When the dressing-case slipped, one of the porters snatched at it. Yakimov dodged him with a skilled sidestep, then wandered on, his shoulders drooping, his coat sweeping the dirty platform, his check suit and yellow cardigan sagging and fluttering as though carried on a coat-hanger. His shirt, changed on the train, was clean. His other clothes were not. His tie, bought for him years before by Dollie, who had admired its 'angelic blue', was now so blotched a be-yellowed by spilt food, it was no colour at all. His head, with its thin, pale hair, its nose that, long and delicate, widened suddenly at the nostrils, its thin clown's mouth, was remote and mild as the head of a giraffe. On top of it he wore a shabby check cap. His whole sad aspect was made sadder by the fact that he had not eaten for forty-eight hours.

A description like that and at once I want to know more. We are introduced to the Pringles and Yakimov on a train heading for Bucharest. In the first pages, a German refuge on that train loses his papers. At once the atmosphere of burgeoning war gripped me, a sort of hysterical tension. I've only read a few chapters but am already completely drawn-in to the world of Manning's novel.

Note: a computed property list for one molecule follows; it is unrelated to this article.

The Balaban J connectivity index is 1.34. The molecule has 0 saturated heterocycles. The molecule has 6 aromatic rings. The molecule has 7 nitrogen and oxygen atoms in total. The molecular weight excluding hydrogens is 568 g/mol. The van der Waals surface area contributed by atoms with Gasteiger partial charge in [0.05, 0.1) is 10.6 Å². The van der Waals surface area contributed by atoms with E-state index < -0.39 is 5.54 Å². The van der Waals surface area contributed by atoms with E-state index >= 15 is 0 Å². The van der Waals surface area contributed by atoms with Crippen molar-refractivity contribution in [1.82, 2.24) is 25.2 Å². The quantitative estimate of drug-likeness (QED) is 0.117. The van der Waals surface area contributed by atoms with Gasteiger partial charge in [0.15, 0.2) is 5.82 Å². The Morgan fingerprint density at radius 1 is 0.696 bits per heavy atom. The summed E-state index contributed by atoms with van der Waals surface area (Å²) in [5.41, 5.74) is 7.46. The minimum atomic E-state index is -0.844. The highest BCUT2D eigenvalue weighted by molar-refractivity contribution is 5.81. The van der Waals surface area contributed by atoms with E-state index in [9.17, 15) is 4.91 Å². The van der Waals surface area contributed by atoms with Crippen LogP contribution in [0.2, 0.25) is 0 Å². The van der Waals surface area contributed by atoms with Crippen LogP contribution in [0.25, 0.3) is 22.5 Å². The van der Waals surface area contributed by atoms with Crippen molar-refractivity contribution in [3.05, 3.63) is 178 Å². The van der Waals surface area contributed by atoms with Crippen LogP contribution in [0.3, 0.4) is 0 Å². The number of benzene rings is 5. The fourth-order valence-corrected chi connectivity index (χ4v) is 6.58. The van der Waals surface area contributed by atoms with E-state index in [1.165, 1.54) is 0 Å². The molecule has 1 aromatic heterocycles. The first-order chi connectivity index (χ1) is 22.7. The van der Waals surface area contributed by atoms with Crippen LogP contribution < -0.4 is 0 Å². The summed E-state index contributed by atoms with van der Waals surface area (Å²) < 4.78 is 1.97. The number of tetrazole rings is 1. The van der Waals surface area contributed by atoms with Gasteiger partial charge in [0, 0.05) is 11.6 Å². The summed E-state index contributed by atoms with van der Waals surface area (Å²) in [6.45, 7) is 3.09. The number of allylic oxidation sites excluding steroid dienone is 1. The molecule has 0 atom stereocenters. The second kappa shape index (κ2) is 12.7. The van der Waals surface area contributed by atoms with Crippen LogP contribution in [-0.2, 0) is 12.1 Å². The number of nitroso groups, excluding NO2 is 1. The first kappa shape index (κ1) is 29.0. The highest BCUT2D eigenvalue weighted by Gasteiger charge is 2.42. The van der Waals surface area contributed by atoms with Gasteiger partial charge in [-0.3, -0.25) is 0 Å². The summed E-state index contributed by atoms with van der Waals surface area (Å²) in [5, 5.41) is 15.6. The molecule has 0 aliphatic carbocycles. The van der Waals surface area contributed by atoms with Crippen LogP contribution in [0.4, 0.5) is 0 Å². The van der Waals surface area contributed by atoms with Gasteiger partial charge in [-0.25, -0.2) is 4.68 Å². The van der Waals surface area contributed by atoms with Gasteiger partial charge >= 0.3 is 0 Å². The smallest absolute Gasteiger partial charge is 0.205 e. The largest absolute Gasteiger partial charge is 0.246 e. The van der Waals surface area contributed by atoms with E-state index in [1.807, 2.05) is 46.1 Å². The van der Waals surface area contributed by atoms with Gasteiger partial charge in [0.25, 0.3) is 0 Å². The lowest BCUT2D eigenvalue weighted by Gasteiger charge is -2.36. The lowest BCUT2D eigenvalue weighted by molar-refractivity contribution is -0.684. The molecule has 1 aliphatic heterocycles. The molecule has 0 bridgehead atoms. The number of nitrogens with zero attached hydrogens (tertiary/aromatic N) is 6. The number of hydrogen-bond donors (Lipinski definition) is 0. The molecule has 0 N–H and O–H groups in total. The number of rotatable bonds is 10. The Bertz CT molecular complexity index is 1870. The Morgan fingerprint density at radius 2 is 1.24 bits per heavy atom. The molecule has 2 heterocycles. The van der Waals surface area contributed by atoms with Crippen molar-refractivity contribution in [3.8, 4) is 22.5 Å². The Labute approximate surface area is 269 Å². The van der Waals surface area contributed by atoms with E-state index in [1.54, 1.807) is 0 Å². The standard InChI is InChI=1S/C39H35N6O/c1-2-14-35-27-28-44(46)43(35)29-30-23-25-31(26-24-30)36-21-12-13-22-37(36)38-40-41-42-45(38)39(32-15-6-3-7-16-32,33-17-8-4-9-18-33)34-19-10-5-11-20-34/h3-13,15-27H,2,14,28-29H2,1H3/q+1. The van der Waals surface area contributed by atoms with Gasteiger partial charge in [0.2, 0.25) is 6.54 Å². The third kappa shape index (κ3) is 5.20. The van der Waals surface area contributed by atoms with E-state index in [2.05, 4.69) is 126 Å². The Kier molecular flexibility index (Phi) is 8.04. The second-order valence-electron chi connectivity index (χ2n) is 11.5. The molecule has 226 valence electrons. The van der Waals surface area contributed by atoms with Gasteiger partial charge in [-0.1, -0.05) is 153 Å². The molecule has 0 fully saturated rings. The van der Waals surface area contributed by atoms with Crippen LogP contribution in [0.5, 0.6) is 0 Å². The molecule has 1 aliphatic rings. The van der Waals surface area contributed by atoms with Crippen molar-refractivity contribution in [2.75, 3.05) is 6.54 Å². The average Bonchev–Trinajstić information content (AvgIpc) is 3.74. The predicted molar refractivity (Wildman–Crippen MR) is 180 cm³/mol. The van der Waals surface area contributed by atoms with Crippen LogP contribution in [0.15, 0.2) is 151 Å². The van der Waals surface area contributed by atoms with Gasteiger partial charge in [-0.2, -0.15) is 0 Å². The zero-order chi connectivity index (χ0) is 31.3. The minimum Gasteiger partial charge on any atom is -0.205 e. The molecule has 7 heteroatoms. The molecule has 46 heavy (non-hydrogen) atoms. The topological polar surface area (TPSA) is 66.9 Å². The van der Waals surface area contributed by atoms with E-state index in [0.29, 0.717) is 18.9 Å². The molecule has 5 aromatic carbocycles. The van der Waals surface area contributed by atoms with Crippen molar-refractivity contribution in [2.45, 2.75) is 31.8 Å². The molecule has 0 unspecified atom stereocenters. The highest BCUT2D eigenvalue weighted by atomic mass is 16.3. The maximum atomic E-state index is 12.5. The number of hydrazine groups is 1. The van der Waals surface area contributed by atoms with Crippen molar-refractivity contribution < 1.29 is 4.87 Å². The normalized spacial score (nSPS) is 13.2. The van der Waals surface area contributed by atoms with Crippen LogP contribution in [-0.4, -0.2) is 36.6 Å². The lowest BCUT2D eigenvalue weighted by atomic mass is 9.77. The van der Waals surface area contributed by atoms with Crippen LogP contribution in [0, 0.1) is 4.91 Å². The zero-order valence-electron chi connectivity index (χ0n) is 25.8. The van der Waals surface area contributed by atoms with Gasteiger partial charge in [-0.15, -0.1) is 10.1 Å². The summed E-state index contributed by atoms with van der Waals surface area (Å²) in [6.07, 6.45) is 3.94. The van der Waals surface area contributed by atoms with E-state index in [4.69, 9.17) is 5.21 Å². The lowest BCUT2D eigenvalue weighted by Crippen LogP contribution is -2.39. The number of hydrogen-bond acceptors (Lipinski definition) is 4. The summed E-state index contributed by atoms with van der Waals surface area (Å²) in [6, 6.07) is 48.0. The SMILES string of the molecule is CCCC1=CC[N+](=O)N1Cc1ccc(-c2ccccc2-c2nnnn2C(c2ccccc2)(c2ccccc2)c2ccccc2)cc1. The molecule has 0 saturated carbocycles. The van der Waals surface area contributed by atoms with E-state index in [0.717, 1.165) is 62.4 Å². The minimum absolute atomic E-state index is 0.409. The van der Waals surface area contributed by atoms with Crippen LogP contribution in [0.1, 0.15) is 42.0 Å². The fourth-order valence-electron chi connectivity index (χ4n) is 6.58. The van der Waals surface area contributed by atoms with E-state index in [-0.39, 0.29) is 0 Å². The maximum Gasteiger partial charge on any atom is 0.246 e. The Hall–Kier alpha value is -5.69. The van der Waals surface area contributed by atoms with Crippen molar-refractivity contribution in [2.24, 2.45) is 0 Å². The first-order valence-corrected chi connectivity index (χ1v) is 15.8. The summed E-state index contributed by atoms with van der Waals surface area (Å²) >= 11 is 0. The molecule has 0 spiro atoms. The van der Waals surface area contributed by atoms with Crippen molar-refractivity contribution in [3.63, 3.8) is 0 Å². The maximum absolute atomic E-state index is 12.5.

Monday, October 8, 2007

Ideas and Ideals - The Role of the Intellectual Dissenter (Books - Faithful are the Wounds by May Sarton)



I've completed my first book on the Outmoded Author's Challenge! Reading Faithful are the Wounds again for the first time in 20 years confirmed my naive impressions of May Sarton as a humanistic writer of passion and clarity. Her books observe human beings intimately from the inside and ask questions about how they become who they are. How are our sense of right and wrong formed? What is our role as a teacher, young man, old woman, writer?